Cassava root Poriyal

Cassava (yucca/ manioc) plants are widely grown in India as their roots are used for culinary purposes & leaves for their medicinal properties. These gluten-free tubers are called as maravalli kizhangu in northern districts of Tamilnadu & yezhilai kizhangu (meaning seven leaves) in southern districts.

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Since they are available in plenty during Nov-Dec, I have been making cassava poriyal or kootu every week and serve them as a side for rice.

IMG_1636Sometimes we make this poriyal in large quantity and serve it as a simple yet hearty meal; we also use maravalli kizhangu to make chips, puttu, dosa, etc. & use them in other recipes as a substitute for potatoes.

IMG_1631Health Benefits: Cassava roots are good sources carbs & fiber that help in building lean muscle, it also contains potassium needed to reduce the blood pressure and folate that prevents birth defects and hence required for pregnant women.  You may refer here for the nutrient values of cassava root published by USDA.

We can use cassava roots’ by-products tapioca pearls (javvarisi) for making vadai & payasam, tapioca flour (as a thickening agent in desserts or added into ulundha vadai/ murukku dough to make them crispy) & kizhangu appalam in the off season.

IMG_6489

kizhangu appalam.JPGNow let us look into the recipe for maravalli kizhangu poriyal:

Time taken: 15 min

Yields: 1 cup

Ingredients:

  1. Cassava root (maravalli kizhangu) – 6″ piece
  2. Coconut oil – 1 tbsp
  3. Mustard seeds – ¼ tsp
  4. Black gram (split) – ½ tsp
  5. Curry leaves – 1 sprig
  6. Red chillies – 3 Nos.
  7. Turmeric powder – ¼ tsp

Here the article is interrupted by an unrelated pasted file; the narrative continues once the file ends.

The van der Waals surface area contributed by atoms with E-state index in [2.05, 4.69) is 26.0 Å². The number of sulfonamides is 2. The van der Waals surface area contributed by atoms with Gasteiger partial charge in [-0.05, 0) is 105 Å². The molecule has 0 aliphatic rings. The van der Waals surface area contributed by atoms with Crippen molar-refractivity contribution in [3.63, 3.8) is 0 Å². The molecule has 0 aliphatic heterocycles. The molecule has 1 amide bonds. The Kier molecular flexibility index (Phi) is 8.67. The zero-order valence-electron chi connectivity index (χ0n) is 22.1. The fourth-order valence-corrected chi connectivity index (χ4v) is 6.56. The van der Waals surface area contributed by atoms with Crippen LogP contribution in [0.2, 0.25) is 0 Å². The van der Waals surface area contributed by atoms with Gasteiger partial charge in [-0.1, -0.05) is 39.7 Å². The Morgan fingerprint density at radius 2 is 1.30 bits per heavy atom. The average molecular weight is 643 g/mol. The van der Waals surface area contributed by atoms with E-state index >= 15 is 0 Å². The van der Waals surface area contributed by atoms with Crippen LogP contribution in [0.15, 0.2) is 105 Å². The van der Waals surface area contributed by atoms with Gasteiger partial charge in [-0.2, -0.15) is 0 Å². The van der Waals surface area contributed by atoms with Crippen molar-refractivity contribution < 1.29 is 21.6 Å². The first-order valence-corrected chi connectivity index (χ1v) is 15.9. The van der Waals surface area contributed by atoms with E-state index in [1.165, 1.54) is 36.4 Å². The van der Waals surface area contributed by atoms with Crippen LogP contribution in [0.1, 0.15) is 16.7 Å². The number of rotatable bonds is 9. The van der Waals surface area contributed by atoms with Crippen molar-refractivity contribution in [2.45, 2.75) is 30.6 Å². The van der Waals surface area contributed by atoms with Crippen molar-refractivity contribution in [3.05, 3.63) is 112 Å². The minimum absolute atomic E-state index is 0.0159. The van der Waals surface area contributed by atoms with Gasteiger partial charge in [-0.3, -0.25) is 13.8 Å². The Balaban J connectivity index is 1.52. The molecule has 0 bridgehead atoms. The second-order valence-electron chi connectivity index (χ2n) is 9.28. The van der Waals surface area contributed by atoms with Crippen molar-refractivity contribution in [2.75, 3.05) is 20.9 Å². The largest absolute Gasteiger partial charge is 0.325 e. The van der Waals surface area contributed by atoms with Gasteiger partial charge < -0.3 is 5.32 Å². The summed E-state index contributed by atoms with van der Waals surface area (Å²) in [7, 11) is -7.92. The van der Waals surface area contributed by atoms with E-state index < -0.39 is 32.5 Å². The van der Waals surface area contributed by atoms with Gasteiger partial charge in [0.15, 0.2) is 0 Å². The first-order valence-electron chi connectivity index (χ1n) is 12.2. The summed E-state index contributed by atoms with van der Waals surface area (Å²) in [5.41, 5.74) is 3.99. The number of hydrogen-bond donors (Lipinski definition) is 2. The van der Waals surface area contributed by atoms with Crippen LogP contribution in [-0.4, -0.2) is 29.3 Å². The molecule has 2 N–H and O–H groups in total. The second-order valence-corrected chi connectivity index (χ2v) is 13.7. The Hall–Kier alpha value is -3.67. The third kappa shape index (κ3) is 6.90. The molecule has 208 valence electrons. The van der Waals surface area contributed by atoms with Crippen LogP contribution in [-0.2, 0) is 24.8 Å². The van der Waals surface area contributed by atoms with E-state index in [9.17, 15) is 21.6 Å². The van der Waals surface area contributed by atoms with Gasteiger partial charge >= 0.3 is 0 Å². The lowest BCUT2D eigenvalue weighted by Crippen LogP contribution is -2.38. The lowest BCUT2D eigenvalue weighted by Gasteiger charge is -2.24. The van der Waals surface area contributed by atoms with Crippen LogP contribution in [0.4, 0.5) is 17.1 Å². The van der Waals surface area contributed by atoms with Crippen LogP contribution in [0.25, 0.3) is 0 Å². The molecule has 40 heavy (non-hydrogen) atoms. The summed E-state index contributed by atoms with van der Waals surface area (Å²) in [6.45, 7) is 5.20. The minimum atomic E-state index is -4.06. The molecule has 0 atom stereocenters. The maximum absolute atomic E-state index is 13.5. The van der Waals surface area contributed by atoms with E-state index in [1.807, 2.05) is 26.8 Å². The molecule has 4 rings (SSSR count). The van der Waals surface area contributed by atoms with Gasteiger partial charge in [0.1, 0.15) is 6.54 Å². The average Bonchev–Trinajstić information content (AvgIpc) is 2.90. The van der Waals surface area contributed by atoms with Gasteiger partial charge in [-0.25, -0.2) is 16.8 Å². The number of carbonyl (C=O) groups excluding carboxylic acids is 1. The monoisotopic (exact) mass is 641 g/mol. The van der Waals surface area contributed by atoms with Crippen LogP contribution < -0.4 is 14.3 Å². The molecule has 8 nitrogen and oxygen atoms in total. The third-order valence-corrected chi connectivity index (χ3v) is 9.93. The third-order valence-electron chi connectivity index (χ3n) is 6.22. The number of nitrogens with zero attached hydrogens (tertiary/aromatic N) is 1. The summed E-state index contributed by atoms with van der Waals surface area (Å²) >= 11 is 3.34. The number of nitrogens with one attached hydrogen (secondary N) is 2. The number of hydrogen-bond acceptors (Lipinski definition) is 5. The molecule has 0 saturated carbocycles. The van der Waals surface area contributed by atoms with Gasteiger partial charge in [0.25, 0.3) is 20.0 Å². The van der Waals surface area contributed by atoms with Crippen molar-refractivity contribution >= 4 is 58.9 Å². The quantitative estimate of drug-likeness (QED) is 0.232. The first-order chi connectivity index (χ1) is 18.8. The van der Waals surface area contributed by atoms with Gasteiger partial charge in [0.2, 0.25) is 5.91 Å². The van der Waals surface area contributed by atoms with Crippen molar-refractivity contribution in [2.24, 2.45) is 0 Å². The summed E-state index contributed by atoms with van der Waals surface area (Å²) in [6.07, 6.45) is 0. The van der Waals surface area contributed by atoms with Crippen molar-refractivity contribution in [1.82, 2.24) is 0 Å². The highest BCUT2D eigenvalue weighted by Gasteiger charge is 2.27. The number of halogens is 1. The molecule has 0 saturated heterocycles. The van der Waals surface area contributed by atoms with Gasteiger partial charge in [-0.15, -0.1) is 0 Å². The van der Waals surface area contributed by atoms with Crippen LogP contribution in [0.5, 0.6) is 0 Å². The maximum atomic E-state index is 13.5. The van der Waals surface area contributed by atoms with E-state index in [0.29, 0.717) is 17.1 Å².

8. Salt – ½ tsp
  9. Asafoetida powder (hing) – 1/8 tsp (a pinch)
  10. Grated coconut (for garnishing) – as required

Cooking Method: The recipe for maravalli kizhangu poriyal is easy to follow and you can refer the photos below that are self explanatory.

Preparing the root: cassava chopping

Steaming: 

steaming cassava.jpg

Tempering:
cassava poriyal

 

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55 Comments Add yours

  1. sevenroses says:

    I love tapioca and always buy it from the market but of late they are coming out very watery. I wonder why?

    Liked by 2 people

    1. Megala says:

      Do you mean that they become watery while cooking ? If so, it is mainly because of being tender, then it is better to steam them (for 5 minutes or less) rather than boiling.
      Btw thanks so much for stopping by !

      Like

      1. sevenroses says:

        No no, I mean they came as bad tapioca! however properly I steamed them, they were too watery and inedible!

        Liked by 2 people

      2. Megala says:

        Oh, I have never come across such an issue, but I guess it may be an immature root !

        Liked by 1 person

      3. sevenroses says:

        Probably. even my sister in Hyderabad found several she bought, were watery. But today there was an old man selling tapioca pieces on a cart near St. Johns Hospital in Bangalore. I stopped and bought them from him and they were like made in heaven! soft, fresh, tasty, perfectly salted and oiled!!!! he was so startled I bought so many, he put in one extra!

        Liked by 2 people

      4. Megala says:

        Glad to hear this !! 🙂

        Like

  2. Swati Awana says:

    You really make unique dishes Megala! 🙂🙂👌👌👌👌👌

    Liked by 2 people

    1. Megala says:

      Thanks, Swati !

      Liked by 1 person

  3. Oh how I wish I could try all the flavors! You must be so healthy!!!

    Liked by 2 people

  4. Dreamtemples says:

    I love tapioca/maravalli kizhangu and usually have it boiled and salted.Thank you for this poriyal recipe!

    Liked by 2 people

    1. Megala says:

      Yes, you can include this in your lunch ! Thanks for stopping by !!

      Like

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